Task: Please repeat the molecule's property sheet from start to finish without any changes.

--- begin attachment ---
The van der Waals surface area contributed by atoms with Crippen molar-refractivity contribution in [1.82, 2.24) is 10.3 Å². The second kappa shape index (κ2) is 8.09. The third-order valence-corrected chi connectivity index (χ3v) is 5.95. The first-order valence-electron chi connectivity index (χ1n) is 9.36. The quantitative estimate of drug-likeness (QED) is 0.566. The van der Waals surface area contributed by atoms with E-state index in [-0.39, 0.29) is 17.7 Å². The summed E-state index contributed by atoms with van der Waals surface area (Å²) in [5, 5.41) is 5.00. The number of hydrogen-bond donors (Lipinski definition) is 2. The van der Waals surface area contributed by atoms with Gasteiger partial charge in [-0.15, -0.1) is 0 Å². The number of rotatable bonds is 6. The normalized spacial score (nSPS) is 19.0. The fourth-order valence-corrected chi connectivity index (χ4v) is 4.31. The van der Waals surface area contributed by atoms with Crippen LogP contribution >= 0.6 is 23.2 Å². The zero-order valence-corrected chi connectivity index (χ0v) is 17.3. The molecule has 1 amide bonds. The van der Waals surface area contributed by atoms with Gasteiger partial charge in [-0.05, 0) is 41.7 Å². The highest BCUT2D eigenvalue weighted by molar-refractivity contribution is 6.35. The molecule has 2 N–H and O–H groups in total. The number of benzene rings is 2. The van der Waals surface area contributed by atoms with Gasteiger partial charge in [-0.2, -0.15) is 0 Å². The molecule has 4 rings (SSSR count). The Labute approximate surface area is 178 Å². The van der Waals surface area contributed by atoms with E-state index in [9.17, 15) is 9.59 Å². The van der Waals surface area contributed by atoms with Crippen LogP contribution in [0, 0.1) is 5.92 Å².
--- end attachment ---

The van der Waals surface area contributed by atoms with Crippen molar-refractivity contribution in [1.82, 2.24) is 10.3 Å². The second kappa shape index (κ2) is 8.09. The third-order valence-corrected chi connectivity index (χ3v) is 5.95. The first-order valence-electron chi connectivity index (χ1n) is 9.36. The quantitative estimate of drug-likeness (QED) is 0.566. The van der Waals surface area contributed by atoms with E-state index in [-0.39, 0.29) is 17.7 Å². The summed E-state index contributed by atoms with van der Waals surface area (Å²) in [5, 5.41) is 5.00. The number of hydrogen-bond donors (Lipinski definition) is 2. The van der Waals surface area contributed by atoms with Gasteiger partial charge in [-0.15, -0.1) is 0 Å². The number of rotatable bonds is 6. The normalized spacial score (nSPS) is 19.0. The fourth-order valence-corrected chi connectivity index (χ4v) is 4.31. The van der Waals surface area contributed by atoms with Crippen LogP contribution >= 0.6 is 23.2 Å². The zero-order valence-corrected chi connectivity index (χ0v) is 17.3. The molecule has 1 amide bonds. The van der Waals surface area contributed by atoms with Gasteiger partial charge in [-0.05, 0) is 41.7 Å². The highest BCUT2D eigenvalue weighted by molar-refractivity contribution is 6.35. The molecule has 2 N–H and O–H groups in total. The number of benzene rings is 2. The van der Waals surface area contributed by atoms with Gasteiger partial charge in [-0.2, -0.15) is 0 Å². The molecule has 4 rings (SSSR count). The Labute approximate surface area is 178 Å². The van der Waals surface area contributed by atoms with E-state index in [9.17, 15) is 9.59 Å². The van der Waals surface area contributed by atoms with Crippen LogP contribution in [0, 0.1) is 5.92 Å².